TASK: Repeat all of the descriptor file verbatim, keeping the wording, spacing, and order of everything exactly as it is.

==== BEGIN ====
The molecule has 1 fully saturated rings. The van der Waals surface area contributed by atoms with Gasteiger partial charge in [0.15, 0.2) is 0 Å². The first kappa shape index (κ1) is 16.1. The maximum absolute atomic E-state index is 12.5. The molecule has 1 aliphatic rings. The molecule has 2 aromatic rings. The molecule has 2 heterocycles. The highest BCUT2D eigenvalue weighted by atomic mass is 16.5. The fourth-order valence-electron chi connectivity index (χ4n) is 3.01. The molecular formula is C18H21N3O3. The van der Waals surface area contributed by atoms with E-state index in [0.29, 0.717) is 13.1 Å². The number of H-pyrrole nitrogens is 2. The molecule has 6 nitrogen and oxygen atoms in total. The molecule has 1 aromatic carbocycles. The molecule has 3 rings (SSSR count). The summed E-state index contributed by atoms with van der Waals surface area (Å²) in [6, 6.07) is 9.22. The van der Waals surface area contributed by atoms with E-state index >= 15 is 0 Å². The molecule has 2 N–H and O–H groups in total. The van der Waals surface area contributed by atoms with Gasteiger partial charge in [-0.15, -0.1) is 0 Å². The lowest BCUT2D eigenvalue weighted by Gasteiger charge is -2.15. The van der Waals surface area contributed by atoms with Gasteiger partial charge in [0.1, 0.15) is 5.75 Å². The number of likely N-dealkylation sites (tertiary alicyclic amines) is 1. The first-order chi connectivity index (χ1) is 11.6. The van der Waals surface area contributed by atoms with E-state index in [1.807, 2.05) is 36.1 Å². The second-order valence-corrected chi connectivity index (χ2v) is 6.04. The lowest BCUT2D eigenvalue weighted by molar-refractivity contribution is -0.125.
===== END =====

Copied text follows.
The molecule has 1 fully saturated rings. The van der Waals surface area contributed by atoms with Gasteiger partial charge in [0.15, 0.2) is 0 Å². The first kappa shape index (κ1) is 16.1. The maximum absolute atomic E-state index is 12.5. The molecule has 1 aliphatic rings. The molecule has 2 aromatic rings. The molecule has 2 heterocycles. The highest BCUT2D eigenvalue weighted by atomic mass is 16.5. The fourth-order valence-electron chi connectivity index (χ4n) is 3.01. The molecular formula is C18H21N3O3. The van der Waals surface area contributed by atoms with E-state index in [0.29, 0.717) is 13.1 Å². The number of H-pyrrole nitrogens is 2. The molecule has 6 nitrogen and oxygen atoms in total. The molecule has 1 aromatic carbocycles. The molecule has 3 rings (SSSR count). The summed E-state index contributed by atoms with van der Waals surface area (Å²) in [6, 6.07) is 9.22. The van der Waals surface area contributed by atoms with E-state index >= 15 is 0 Å². The molecule has 2 N–H and O–H groups in total. The van der Waals surface area contributed by atoms with Gasteiger partial charge in [-0.15, -0.1) is 0 Å². The lowest BCUT2D eigenvalue weighted by Gasteiger charge is -2.15. The van der Waals surface area contributed by atoms with Gasteiger partial charge in [0.1, 0.15) is 5.75 Å². The number of likely N-dealkylation sites (tertiary alicyclic amines) is 1. The first-order chi connectivity index (χ1) is 11.6. The van der Waals surface area contributed by atoms with E-state index in [1.807, 2.05) is 36.1 Å². The second-order valence-corrected chi connectivity index (χ2v) is 6.04. The lowest BCUT2D eigenvalue weighted by molar-refractivity contribution is -0.125.